Chapel, D-groups, Bible classes, ministries – there are many ways to become spiritually involved here at PLNU. But balancing all of these activities on top of academic work can become overwhelming.
For some students, attending chapel multiple days a week to earn credits can sometimes feel like a chore.
“Making it a requirement and receiving a fine if you don’t receive the number of chapels, can give it a negative feeling because it feels like you’re forced to go at times,” said sophomore Tabitha Groves.
Melanie Wolf, Associate Director of Chaplaincy Ministries at PLNU, has decided to try something new: Spiritual Mentoring. A program starting this semester, Spiritual Mentoring will be put on by Spiritual Development to help students grow in their faith in a personal and comfortable way, on their own time.
The goal of this program is to help students develop a Christ-centered relationship with someone of a mature faith who can help them grow in their walk with God.
“College is a time when the role of a spiritual mentor can be most significant,” said Wolf.
In the past, Wolf had received requests from students to begin a spiritual mentoring program and she decided that it would be a great idea.
“I had many mentors throughout college and they have been significant parts in my walk,” she says.
To test it out, she put together a “trial run” this past semester with sophomore Jessica Hong and her mentor, Department Assistant in the Fermanian School of Business, Chloe Sparacino.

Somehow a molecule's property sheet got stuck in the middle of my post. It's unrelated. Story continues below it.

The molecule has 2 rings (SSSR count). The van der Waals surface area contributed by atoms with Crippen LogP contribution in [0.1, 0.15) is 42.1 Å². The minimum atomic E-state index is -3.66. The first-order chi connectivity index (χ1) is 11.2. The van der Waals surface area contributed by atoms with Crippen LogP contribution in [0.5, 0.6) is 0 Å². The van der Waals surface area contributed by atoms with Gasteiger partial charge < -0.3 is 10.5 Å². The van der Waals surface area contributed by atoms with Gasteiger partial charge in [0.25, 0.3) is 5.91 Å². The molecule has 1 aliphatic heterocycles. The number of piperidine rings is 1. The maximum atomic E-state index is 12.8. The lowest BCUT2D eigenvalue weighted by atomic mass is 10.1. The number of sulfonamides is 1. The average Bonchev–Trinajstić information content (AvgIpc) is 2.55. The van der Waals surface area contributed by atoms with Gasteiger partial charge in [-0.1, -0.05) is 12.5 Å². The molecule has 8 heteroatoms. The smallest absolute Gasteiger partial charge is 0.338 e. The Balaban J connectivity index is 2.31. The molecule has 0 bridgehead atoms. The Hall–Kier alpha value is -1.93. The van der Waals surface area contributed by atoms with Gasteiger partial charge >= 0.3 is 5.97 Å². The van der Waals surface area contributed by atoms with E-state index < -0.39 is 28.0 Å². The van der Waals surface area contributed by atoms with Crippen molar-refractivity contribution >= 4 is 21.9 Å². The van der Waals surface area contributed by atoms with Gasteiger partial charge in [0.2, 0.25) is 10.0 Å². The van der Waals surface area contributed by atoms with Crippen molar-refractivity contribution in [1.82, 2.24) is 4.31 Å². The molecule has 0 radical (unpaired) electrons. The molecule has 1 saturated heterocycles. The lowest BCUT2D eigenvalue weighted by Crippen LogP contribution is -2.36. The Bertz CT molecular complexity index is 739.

“(Having a mentor) helped me grow by learning to be vulnerable and honest with the things I struggle with and allowing people to step in and be God’s light for guidance, prayer, and love,” Hong says. “I’ve learned so much about what it means to be a woman of God the more I talk with (Sparacino).”
Yet the mentee is not the only one who is able to grow through this experience.
“We both were able to help each other out,” Sparacino says. “That’s my philosophy with spiritual mentoring, I’m getting just as much mentoring from her as she is from me.”
With this program, students who sign up to receive a mentor will be asked questions about themselves and their availability, and can either request a specific mentor or will be placed with someone who is compatible. Wolf says it is her hope that not only PLNU faculty and staff will be willing to take on mentoring positions but that alumni and members of the community and local churches will do so as well.
Hong says she truly enjoyed having a mentor and encourages other students to get involved in the program.
“You can never have too many mentors! God is speaking through them to provide guidance and build trust,” she says. “These mentors are living testimonies of God’s faithfulness and walking with them is not only a joy but a sign of hope.”